News / Asia

Amnesty: Afghanistan Must Improve Winter Aid to Displaced

Internally displaced Afghan men and children warm themselves around a fire at a refugee camp on the outskirts of Kabul, December 12, 2012.
Internally displaced Afghan men and children warm themselves around a fire at a refugee camp on the outskirts of Kabul, December 12, 2012.
VOA News
Amnesty International said there is a "desperate and immediate need" for the Afghan government and its donor partners to improve aid delivery to displaced people during this year's winter, which has so far killed 17 people living in displacement camps.

The rights group said in a statement Tuesday that most of those who died in the first two weeks of this month were children. It also warned against a repeat of last winter, when 100 people died in camps due to a lack of assistance.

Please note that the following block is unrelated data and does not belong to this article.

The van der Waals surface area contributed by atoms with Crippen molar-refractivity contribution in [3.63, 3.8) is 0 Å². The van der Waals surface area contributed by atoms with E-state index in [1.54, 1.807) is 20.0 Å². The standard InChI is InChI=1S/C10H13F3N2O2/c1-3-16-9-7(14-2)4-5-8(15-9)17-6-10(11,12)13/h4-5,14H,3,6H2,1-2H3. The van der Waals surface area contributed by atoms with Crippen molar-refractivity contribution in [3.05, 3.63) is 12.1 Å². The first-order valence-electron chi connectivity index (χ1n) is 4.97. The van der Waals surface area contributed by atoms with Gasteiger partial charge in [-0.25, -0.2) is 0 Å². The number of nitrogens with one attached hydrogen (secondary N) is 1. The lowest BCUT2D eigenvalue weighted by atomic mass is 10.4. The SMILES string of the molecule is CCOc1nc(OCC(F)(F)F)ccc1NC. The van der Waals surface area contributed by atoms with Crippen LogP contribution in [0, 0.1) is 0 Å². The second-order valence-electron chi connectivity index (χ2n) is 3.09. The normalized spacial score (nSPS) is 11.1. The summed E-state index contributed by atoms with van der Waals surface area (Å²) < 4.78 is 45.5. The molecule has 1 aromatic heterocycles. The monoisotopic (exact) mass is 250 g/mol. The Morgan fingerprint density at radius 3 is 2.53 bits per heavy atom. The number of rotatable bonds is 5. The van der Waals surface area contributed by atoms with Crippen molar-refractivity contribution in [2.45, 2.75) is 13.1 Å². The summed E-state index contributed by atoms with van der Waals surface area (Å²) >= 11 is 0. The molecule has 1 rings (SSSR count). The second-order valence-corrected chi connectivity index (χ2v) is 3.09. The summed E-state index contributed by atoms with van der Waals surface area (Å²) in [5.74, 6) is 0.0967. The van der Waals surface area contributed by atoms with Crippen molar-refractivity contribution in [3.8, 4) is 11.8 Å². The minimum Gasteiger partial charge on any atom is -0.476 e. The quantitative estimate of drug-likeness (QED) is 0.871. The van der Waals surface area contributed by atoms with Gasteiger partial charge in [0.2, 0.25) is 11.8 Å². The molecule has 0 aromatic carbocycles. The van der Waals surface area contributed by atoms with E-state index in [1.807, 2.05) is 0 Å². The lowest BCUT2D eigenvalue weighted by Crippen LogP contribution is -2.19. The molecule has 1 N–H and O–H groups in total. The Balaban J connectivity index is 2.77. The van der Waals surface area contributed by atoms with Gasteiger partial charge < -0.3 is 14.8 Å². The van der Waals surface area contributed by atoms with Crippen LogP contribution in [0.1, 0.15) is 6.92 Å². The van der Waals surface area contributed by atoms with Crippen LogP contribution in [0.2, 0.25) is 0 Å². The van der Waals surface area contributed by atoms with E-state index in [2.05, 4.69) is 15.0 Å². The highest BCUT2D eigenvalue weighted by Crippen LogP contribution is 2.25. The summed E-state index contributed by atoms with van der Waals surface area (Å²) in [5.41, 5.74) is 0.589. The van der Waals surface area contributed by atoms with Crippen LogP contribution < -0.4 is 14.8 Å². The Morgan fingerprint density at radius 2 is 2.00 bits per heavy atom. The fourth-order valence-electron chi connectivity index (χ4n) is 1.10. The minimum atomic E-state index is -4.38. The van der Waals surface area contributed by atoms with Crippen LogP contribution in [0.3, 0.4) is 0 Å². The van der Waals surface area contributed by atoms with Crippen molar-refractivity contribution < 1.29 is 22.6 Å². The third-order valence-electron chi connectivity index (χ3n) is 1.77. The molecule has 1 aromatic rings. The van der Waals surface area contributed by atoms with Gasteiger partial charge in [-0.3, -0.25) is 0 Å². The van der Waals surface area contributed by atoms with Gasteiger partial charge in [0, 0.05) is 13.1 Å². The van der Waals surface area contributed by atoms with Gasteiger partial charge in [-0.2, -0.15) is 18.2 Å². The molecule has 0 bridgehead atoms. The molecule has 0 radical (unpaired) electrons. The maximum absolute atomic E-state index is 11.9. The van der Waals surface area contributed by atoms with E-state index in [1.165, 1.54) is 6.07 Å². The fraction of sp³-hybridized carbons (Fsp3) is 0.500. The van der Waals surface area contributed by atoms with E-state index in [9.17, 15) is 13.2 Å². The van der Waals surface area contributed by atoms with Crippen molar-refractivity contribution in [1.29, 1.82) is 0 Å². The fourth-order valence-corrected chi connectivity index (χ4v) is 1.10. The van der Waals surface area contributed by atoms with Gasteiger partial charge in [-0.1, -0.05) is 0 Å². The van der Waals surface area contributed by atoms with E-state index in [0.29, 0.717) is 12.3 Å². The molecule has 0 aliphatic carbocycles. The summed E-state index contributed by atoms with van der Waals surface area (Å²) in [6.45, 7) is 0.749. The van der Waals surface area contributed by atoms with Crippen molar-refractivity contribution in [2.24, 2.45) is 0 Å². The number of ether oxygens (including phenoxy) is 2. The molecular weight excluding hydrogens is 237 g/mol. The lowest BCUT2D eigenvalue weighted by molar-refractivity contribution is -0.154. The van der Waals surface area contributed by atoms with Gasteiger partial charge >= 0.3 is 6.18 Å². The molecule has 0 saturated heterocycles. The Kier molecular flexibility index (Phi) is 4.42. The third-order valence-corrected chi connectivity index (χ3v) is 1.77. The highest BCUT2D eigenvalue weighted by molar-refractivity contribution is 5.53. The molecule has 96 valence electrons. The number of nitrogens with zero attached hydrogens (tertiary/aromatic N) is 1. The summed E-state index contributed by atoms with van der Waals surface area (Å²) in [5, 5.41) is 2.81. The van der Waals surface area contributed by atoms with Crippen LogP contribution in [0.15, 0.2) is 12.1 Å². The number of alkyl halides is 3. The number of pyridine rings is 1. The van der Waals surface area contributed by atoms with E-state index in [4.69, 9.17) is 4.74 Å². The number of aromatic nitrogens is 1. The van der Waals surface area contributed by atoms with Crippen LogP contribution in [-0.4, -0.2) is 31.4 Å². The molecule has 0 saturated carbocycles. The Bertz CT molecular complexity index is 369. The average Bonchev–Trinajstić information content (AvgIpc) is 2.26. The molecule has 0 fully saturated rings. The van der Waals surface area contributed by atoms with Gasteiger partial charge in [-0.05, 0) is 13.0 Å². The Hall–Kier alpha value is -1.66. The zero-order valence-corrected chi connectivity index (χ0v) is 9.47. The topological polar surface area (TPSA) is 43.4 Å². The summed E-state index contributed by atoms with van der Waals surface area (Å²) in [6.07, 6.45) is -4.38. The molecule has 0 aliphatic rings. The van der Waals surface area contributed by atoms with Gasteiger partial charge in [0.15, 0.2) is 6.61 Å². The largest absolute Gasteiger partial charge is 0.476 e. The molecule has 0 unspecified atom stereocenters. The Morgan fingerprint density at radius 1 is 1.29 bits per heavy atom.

Amnesty's Deputy Asia-Pacific Director Polly Truscott called the deaths "a preventable tragedy" and blamed "inadequate coordination of winter assistance" to the hundreds of thousands of people living in displacement camps across the country.

The group reported that in one incident in the western province of Herat, the provincial government had not delivered aid to internally displaced people because officials feared the aid would encourage them to stay in the area rather than return home.

Meanwhile, President Hamid Karzai has ordered an investigation into this week's United Nations report alleging that torture remains widespread in Afghanistan's prisons and that the Afghan government appears to be trying to hide the mistreatment.

In the report issued Sunday, the U.N. mission to the country said it found "credible and reliable evidence" that more than half of the 635 "conflict-related detainees" interviewed at 89 facilities spread across the country had been tortured. The report criticized the government for refusing to prosecute those accused of torturing prisoners.

While the Afghan government has disputed the report's findings, Mr. Karzai on Tuesday ordered a fact finding team to report back within two weeks so that authorities can take follow-up measures.

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